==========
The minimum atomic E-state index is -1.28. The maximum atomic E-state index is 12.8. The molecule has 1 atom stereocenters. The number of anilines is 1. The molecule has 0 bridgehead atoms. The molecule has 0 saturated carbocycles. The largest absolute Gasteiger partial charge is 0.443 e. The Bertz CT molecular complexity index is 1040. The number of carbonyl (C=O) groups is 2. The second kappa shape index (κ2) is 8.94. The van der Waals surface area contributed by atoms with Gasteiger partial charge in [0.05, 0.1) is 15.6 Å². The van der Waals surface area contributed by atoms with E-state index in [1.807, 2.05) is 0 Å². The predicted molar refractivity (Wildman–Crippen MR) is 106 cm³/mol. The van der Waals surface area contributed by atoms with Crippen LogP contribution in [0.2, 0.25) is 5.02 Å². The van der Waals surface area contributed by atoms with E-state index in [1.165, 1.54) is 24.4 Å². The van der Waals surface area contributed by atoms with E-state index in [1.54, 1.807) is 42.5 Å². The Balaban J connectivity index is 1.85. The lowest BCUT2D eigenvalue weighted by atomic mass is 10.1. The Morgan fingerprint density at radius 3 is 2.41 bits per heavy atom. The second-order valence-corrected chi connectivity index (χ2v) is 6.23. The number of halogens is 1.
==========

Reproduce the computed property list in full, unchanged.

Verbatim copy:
The minimum atomic E-state index is -1.28. The maximum atomic E-state index is 12.8. The molecule has 1 atom stereocenters. The number of anilines is 1. The molecule has 0 bridgehead atoms. The molecule has 0 saturated carbocycles. The largest absolute Gasteiger partial charge is 0.443 e. The Bertz CT molecular complexity index is 1040. The number of carbonyl (C=O) groups is 2. The second kappa shape index (κ2) is 8.94. The van der Waals surface area contributed by atoms with Gasteiger partial charge in [0.05, 0.1) is 15.6 Å². The van der Waals surface area contributed by atoms with E-state index in [1.807, 2.05) is 0 Å². The predicted molar refractivity (Wildman–Crippen MR) is 106 cm³/mol. The van der Waals surface area contributed by atoms with Crippen LogP contribution in [0.2, 0.25) is 5.02 Å². The van der Waals surface area contributed by atoms with E-state index in [1.165, 1.54) is 24.4 Å². The van der Waals surface area contributed by atoms with E-state index in [1.54, 1.807) is 42.5 Å². The Balaban J connectivity index is 1.85. The lowest BCUT2D eigenvalue weighted by atomic mass is 10.1. The Morgan fingerprint density at radius 3 is 2.41 bits per heavy atom. The second-order valence-corrected chi connectivity index (χ2v) is 6.23. The number of halogens is 1.